What do lenders look at when you apply for a loan?


What do lenders look at when you apply for a loan?

When you’re thinking about taking out a loan, it’s a good idea to take steps to make sure you’re in the best position to get accepted.

A good way to do this is by thinking about the things lenders will look at when you apply to take out a loan with them. By doing this, you can be one step ahead of the game and make the right choice about the loan that suits your situation best.

Your credit history

This is the most important factor when you apply for a personal loan. Your credit history shows lenders information about how you’ve managed credit in the past, as well as:

- Your Electoral Roll information

- Your current and previous addresses

- Any missed payments, CCJs, bankruptcies or debt solutions in your name within the past six years

- Any credit agreements you have open, including credit cards, loans and mortgages

- Information about your current account and overdraft (if you have one)

- Anyone financially linked to you.

When you apply for a loan, the lender will see this information. Your current credit agreements, any missed payments or legal action taken against you and your financial associations will all play a part in their decision as to whether they lend to you or not.

For personal loans – also known as unsecured loans - with the best rates, you’ll need to have a good credit history with no missed payments. But you may have more luck applying for a secured loan (also known as homeowner loans) if you have a less-than-perfect credit history. This is because your home is used as security if you can’t repay what you borrow – so be sure you can afford the repayments if you want to avoid the risk of your home being repossessed.

You can check your credit history for free using ClearScore or Noddle. If you’re looking to improve your credit history, head here to find out how you can start improving it in three months.

Your income and outgoings

Another important fact taken into consideration by lenders is how much money you have coming in and how much you’re spending each month.

The reason for this is that your lender wants to make sure you have the room in your budget to make repayments on a loan. This helps to prevent you from taking out a loan that you can’t afford to repay.

Lenders will look at your income whether you apply for a personal or homeowner loan. But as a homeowner loan is often for a much higher amount, the lender usually looks at your income and outgoings in more detail. It’s normal to expect at least three months’ worth of your bank statements to be looked at by the lender, where they may only look at one month for a personal loan.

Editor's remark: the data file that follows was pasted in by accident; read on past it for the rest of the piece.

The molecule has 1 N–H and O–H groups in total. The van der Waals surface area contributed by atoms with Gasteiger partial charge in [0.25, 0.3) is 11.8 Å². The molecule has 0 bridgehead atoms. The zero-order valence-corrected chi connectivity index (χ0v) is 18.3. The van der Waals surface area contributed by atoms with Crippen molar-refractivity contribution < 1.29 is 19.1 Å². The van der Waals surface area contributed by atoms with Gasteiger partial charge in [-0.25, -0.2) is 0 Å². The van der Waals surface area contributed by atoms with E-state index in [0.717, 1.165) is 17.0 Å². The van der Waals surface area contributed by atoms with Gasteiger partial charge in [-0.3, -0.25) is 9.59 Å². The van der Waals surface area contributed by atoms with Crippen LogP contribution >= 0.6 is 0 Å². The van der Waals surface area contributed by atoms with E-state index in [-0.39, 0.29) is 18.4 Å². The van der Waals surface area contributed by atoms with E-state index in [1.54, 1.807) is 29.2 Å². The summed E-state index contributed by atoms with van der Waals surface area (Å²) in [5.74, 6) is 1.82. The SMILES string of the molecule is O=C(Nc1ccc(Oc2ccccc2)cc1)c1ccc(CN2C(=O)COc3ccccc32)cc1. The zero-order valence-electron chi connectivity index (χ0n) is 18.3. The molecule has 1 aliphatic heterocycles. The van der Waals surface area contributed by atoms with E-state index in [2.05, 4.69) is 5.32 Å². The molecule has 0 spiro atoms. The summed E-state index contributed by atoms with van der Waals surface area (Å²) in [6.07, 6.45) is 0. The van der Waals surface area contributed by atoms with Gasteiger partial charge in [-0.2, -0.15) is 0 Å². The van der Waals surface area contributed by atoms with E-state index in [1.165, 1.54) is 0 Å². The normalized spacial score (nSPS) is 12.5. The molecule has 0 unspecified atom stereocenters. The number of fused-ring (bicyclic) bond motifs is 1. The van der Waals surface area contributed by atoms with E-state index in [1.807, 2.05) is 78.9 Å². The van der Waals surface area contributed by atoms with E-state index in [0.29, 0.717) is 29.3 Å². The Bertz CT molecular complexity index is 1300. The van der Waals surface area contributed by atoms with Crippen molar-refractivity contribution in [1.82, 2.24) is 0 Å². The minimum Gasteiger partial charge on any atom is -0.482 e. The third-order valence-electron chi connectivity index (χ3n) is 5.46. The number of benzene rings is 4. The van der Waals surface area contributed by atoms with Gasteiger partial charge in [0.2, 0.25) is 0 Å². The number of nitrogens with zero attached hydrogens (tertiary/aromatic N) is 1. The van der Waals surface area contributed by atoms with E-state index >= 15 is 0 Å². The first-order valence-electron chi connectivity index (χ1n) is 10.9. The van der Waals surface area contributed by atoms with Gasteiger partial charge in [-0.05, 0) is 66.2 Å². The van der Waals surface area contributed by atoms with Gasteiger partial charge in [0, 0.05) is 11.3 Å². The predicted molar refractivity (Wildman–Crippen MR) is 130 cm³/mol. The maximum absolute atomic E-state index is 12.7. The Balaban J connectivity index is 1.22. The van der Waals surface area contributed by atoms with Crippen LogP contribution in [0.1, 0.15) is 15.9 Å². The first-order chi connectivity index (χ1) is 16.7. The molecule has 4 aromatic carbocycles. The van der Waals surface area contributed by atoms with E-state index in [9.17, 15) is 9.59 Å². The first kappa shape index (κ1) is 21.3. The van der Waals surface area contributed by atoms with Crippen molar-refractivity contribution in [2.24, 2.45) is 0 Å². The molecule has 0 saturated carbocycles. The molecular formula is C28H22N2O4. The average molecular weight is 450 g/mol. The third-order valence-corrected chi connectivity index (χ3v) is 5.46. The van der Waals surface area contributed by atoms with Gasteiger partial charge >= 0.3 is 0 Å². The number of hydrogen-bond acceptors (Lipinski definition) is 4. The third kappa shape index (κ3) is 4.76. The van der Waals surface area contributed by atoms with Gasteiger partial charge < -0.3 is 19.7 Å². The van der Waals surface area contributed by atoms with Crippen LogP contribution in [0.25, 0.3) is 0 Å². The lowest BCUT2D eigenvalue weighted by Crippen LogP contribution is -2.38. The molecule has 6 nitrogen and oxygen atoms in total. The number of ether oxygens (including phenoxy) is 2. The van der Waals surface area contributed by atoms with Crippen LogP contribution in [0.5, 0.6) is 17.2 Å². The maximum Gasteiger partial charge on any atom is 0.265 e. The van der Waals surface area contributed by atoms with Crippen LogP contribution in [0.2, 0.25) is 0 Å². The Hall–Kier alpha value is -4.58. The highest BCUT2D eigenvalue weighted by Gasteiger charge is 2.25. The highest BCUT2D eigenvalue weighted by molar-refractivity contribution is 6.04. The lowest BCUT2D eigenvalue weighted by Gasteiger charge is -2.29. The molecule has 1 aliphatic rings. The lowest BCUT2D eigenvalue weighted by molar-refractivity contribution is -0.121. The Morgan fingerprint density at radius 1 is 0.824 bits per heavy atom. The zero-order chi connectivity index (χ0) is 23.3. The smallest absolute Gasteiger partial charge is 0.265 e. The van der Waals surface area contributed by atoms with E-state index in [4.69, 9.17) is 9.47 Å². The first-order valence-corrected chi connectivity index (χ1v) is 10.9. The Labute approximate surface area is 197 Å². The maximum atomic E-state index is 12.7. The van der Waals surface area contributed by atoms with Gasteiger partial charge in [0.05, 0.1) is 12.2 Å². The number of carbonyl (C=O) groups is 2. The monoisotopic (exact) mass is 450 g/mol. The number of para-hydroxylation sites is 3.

Because of this, it’s a good idea to rein in your spending before you apply for a loan. Not only could this improve your chances of being accepted, but cutting the cloth also puts you in a better position to make your repayments more comfortably.

Your equity if you’re a homeowner

If it’s a homeowner loan you’re looking for, the lender will look at how much equity you have in your home. Your equity is the amount of the property you actually own. To work out your equity, you should:

1. Find out how much your home is worth (you can use the Land Registry website or Rightmove’s house price calculator if you don’t know).

2. Find out how much money you owe on your mortgage.

3. Subtract how much you owe on your mortgage from how much your home is currently worth.

4. The value you’re left with is how much equity you have.

The more of your home you own – in other words, the higher the equity – the better deals you should be able to access, and the more money you’ll probably be able to borrow. This is because there is less risk involved for the lender as you own a larger chunk of your home.

If you owe more than 80 or 90% of your home’s value to your mortgage provider, the loan lender may view this as more of a risk if you fall behind on your repayments. This is due to the fact your mortgage provider would be first in line to be repaid if your home is repossessed, which would leave the loan lender out of pocket. With this amount owed on your mortgage, you may find you’re not able to borrow as much as you’d like.